Freedom of Movement and Residence  The Government required nearly all refugees to live in several camps in the Kakuma and Dadaab regions. At year's end, the total camp population was about 218,000. At least 20,000 refugees resided without permission outside of the camps, primarily in Nairobi; but only those granted status before 1993 did so legally.

There was no law or decree authorizing the Government's camp confinement policy. The 1973 Alien Restriction Act authorized the Government to "requir[e] aliens to reside and remain within certain places or districts," but allowed the exercise of this power only in times of war or "imminent danger or great emergency."

Refugees who did not have valid travel authorization risked detention and prosecution for unlawful presence under the 1967 Immigration Act. According to UNHCR, the Government rarely prosecuted refugees for violating camp restrictions and generally released refugees who identified themselves as such after confirmation with UNHCR. An independent NGO representing 16 individuals charged with unlawful presence, however, visited the prisons and found that more than 90 percent of detained refugees were held under this charge, often for long periods awaiting trial. Corrupt police and local authorities sometimes detained and extracted bribes even from those with travel documents.

UNHCR issued about 4,000 travel passes to refugees who needed to leave the camps for medical, educational, security, or other exceptional reasons. Outside the camps, UNHCR provided assistance mainly to those released for medical purposes.

Public Relief and Education The Government and international agencies provided refugees in camps with food, water, education, healthcare, and other basic services. Although the World Food Programme maintained rations at proper levels, chronic and acute malnutrition remained high in the camps. More than a third of the refugees in Kakuma did not have sufficient clean water due to overcrowding. However, infant, child, and maternal mortality rates improved. In urban areas, UNHCR provided medical assistance, some educational scholarships, and assistance for groups it deemed vulnerable. Only refugees granted status before 1993 could legally attend public schools. Some refugee children received schooling from churches and NGOs in Nairobi. The Government did not restrict aid agencies' access to refugees.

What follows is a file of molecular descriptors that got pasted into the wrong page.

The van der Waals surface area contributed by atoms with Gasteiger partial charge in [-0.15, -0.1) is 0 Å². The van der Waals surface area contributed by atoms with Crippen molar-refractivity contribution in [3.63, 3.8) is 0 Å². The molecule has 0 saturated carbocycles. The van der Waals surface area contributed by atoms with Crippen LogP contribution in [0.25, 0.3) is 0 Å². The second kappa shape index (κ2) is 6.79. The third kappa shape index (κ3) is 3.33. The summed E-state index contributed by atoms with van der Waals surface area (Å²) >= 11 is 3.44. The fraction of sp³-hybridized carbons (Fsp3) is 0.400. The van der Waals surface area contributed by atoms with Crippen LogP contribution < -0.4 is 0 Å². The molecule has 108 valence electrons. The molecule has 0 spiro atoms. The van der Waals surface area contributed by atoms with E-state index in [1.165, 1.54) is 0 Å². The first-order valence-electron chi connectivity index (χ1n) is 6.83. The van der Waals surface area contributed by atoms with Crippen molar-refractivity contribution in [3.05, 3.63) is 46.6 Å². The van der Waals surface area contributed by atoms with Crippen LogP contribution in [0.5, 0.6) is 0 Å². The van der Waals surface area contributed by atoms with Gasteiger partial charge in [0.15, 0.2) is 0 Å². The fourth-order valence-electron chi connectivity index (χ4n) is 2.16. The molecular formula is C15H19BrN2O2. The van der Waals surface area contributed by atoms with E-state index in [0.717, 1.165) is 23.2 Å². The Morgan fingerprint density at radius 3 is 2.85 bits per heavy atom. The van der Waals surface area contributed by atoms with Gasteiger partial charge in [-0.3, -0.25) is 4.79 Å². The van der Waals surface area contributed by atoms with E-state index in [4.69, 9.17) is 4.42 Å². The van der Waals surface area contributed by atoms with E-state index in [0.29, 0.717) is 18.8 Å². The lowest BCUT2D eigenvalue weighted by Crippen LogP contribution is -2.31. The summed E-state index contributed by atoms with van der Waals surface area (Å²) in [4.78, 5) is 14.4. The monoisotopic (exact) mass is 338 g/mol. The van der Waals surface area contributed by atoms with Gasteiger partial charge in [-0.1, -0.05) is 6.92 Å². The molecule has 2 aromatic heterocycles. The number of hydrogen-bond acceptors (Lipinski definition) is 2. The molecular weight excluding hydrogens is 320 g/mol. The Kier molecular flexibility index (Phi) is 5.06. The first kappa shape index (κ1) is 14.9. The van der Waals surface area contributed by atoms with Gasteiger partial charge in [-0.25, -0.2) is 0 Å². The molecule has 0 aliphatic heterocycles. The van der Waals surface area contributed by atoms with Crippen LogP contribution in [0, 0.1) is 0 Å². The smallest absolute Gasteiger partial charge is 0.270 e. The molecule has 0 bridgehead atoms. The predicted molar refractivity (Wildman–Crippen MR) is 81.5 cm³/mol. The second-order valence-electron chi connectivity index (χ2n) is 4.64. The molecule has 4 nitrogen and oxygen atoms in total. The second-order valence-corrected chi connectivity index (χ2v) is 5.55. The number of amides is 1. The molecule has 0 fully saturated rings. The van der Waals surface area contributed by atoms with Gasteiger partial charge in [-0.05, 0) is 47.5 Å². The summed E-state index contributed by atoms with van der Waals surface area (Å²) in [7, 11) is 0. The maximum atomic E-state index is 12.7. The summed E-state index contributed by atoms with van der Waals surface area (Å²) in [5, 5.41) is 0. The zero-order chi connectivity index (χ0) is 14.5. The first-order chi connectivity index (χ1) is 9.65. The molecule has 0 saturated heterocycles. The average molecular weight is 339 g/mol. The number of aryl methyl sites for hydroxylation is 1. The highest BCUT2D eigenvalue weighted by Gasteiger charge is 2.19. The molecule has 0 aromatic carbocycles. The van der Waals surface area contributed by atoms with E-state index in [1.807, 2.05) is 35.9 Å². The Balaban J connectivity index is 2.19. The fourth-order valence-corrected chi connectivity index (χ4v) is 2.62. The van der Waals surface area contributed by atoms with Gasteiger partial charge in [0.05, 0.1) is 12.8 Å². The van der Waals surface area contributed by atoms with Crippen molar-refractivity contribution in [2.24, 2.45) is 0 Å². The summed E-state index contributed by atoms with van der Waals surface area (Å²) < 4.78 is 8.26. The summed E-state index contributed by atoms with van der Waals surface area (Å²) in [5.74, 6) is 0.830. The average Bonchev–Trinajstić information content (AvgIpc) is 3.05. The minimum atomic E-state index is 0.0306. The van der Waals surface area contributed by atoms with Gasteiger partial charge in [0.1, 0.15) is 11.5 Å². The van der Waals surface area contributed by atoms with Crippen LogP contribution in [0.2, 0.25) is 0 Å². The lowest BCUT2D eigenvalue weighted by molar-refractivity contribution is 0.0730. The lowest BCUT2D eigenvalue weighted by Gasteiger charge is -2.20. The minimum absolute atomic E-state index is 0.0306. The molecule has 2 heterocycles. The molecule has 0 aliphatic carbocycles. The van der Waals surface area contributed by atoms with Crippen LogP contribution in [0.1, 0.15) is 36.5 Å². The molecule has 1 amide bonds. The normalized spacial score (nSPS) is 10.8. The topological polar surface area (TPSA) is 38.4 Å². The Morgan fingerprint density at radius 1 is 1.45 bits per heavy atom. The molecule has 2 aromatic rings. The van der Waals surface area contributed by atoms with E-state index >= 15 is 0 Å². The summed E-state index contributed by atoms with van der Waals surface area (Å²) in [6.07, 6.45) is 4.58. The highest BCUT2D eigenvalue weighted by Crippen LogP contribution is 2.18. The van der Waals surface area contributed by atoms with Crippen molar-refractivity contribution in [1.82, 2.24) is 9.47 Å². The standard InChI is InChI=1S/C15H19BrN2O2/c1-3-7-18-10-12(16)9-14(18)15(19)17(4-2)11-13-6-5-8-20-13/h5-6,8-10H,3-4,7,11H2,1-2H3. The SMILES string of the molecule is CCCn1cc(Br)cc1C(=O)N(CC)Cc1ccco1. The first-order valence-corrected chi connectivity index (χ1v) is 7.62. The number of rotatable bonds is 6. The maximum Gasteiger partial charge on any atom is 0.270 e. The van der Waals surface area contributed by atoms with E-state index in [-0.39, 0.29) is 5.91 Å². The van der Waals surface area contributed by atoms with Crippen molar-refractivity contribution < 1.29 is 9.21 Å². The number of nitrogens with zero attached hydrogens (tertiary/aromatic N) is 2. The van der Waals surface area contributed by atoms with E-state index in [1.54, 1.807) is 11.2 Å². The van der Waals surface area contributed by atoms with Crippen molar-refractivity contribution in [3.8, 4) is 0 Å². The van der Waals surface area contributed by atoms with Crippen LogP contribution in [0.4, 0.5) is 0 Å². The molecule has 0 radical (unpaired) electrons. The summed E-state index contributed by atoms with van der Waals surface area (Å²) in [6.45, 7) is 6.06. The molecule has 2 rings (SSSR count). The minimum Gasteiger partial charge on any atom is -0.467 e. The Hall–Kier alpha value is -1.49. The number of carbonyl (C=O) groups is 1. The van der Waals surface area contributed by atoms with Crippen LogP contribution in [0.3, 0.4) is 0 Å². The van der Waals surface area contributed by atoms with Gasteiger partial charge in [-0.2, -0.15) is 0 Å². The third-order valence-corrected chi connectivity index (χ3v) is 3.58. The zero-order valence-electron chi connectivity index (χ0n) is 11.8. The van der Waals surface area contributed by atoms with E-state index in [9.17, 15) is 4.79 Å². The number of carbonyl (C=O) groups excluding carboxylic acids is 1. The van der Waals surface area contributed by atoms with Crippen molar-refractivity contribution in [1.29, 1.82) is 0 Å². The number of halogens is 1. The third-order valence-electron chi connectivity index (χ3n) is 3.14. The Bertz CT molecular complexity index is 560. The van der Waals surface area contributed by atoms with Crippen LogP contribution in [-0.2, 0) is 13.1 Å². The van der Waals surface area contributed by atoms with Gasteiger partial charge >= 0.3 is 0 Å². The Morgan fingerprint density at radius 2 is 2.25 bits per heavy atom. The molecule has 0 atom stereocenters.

Internally Displaced Persons (IDPs)  There were about 230,000 IDPs in Kenya. During the previous decade, most had fled violent ethnic and land conflicts that, according to a 2002 government commission, the Government pitted groups against each other and incited mobs to seize land. During the year, there were isolated reports of rapes, arbitrary arrests, and detention, but no major conflicts causing significant displacement. The Government estimated that there were only 10,000 IDPs.

USCRI counted IDPs who could not return home due to fear of persecution, conflict, or violence but not those who resettled elsewhere or had only property-based claims.

International and national aid agencies provided little direct assistance to IDPs. Most lived in urban areas, surviving in informal settlements with limited sanitation, clean water, or food. The Government did not restrict IDPs' right to work or freedom of movement, and IDPs could attend schools.


Copyright 2005, U.S. Committee for Refugees and Immigrants